A joint venture (JV) is an agreement usually taken advantage of by larger corporations but they also work well for small businesses because they allow two or more small business owners access to each others resources and expertise. So for example a manufacturer of flooring compound and tiling adhesives might join up with manufacturers of flooring panels or Italian flooring tiles to create new product innovation or production processes.
So, what Exactly is a Joint Venture? Most joint ventures are an agreement between businesses to share resources to achieve specific goals with a formal contract which is usually for a specific time-period. It makes sense for both parties to maximise economies of scale by approaching and working closely with another business on a JV proposal. For instance, the internet has allowed small businesses to set up shop with little money but with limited resources, they frequently hit a plateau. So it’s a smart idea to join up with and share valuable resources with a like minded company who can participate in helping both businesses to advance their growth potential.
The first thing to do from the outset is to think about your overall business goals and what you want to achieve such as :
- A new production process flow-chart
- A new product development system
- Generating new potential customer leads
- Increasing your sales conversion rate
- Profiting from a short-term sales boost
- Sharing online shopping carts and delivery procedures
JVs can be created any number of ways to be beneficial to all parties and there are 3 main types;
- The most common partnership is the co-op where one business is trying to access a new market and they pay another business commission for each sale they make to access their customer base. This is known as an “Outsider” JVs allows each company to remain separate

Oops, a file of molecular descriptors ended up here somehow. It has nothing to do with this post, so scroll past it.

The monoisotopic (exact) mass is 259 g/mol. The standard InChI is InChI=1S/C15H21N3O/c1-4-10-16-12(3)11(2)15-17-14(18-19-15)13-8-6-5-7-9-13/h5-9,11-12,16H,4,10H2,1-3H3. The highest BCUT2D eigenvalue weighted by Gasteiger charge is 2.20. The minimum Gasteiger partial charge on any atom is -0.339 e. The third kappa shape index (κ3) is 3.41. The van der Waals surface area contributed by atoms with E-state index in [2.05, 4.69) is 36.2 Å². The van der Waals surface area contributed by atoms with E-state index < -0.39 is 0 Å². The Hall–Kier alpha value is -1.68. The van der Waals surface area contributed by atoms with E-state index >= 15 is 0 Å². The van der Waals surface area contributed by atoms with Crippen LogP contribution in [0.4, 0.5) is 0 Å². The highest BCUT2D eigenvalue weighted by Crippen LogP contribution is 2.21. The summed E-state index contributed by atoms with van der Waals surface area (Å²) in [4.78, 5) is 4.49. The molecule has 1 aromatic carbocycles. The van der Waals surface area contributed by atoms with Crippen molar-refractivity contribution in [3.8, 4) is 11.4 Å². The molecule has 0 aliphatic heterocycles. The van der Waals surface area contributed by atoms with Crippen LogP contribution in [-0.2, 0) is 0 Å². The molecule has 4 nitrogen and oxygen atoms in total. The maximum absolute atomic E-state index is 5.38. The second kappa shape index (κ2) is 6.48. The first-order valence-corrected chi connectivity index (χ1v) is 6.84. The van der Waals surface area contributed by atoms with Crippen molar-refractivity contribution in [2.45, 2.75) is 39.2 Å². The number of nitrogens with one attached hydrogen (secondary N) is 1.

- Another option is for businesses come together to create a completely new business entity and each runs their own business, but draws up an agreement to partner each other on an entirely new venture. This is known as an “Insider” JVs allow access to all processes for all parties
- The least common form of JV is the merger where two businesses become one and the reason behind this is that they become more powerful in their market to lower costs and drive up profits and JVs can be considered insiders or outsiders
What this means is that there are a number of ways a small business can successfully benefit from this type of JV partnership including:
- Improving business planning
- Establishing important business connections
- Accessing new markets
- Accessing better resources
- Boosting reputation
- Launching a new product or service
- Building a pool of prospects
- Increasing conversion rates
- Increasing sales and profits
- Improving product and service quality
- Increasing productivity and efficiency
- Cross-company mentoring programmes
So, if you are an internet marketer with a sizeable email list of followers or perhaps you have a great product, but no one to sell to, by entering into a joint venture with another business, you can help each other to be successful and this can lead to a beneficial future partnership.
Finally, if you think a JV partnership may help your business, just take into account that many small business JVs do unfortunately fail, either because they don’t have access to capital, or time is not allocated to setting up agreements so they are not carefully planned and thought through, or proper legal advice is not sought, or contracts are not adhered to.
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